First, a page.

"In The Death of Desire, M. Guy Thompson takes the reader on a fascinating journey through the landscapes of psychoanalysis and existentialism. His search is for a deeper and more complete understanding of sanity and madness. Thompson provides a vivid and compelling depiction of key writings from Freud, Laing, Nietzsche and Heidegger; and shows how their works all form part of a single, unified landscape, at the heart of which is the need for love. This is the patient’s need to experience love in their life, which allows for the actualisation of their authentic possibilities; and the therapist’s capacity to facilitate this process through a caring, loving sympathy. This book is a valuable source of ideas and inspiration for therapists of all orientations, and particularly those working at the borders between existential and psychoanalytic therapies."-Mick Cooper, Professor of Psychology, University of Roehampton, Author of Existential Therapies, 2nd revised edition.
Praise for the first edition of The Death of Desire:
"An extraordinarily powerful book. As an existential primer for psychotherapists of all schools the book is a triumph. The wisdom available in difficult and popularly shunned thinkers, such as Nietzsche and Martin Heidegger, is made brilliantly accessible by Thompson. I cannot think of another book of this kind that is so consistently able to make complex ideas clear. This work has the authenticity, the aura of immediate human and clinical good sense, it seeks to describe. In the literature of psychotherapy, it is rare to find a book so moving as this, and so compelling in its humanity."-William Kerrigan, PhD.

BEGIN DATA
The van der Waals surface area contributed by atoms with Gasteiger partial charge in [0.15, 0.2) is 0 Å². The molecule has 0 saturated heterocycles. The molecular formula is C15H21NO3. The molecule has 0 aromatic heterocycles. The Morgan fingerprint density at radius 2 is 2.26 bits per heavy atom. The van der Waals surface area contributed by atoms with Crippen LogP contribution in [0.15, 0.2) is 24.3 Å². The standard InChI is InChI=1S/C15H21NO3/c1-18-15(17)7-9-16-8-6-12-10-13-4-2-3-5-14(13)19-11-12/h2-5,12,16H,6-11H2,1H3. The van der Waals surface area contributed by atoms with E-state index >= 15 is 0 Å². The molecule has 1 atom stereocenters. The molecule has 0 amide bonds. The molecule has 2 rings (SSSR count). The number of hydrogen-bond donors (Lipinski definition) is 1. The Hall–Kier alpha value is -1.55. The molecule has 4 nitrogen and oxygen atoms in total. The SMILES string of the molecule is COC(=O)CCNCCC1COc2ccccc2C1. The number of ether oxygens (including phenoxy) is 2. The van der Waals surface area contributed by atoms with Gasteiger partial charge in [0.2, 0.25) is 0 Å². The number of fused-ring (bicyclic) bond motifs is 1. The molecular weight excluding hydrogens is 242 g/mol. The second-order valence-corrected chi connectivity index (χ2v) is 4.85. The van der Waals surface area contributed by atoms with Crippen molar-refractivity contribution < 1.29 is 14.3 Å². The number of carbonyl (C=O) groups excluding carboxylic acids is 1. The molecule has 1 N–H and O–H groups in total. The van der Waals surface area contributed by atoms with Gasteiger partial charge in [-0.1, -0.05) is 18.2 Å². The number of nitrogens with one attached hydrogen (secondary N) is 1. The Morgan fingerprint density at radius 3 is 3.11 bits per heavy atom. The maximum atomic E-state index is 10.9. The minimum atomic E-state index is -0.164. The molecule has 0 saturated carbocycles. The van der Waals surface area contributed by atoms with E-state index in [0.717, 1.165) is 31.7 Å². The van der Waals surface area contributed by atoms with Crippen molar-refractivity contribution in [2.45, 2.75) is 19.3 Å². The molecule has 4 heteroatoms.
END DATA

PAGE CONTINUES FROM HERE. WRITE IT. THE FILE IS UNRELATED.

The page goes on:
"This is a thoughtful and in depth study of, and meditation upon, our thoughtlessness and lack of reflectiveness. Thompson brilliantly weaves his way through the thinking of Freud, Nietzsche, Heidegger, Kierkegaard, and others, who have pondered over the nature of human suffering. How come that we desire to be, what we are not and can never be? This book in an invitation not to desire to be — dead. Any psychotherapist (or anyone) who wants to consider what the therapeutic relationship is about will find this study both rewarding and illuminating."-R. D. Laing.
Preface to the First Edition; Preface to the Second Edition; The Myth of Mental Illness; That Discreet Object of Desire; Ressentiment: An Existential Paradigm for Symptom Formation; Deciphering "Psychopathology"; What to Make of an Incidence of Incomprehensible Madness (or A Clinical Case Not so Easy to Diagnose); The Unobjectionable Transference; Love and Madness; On Sanity.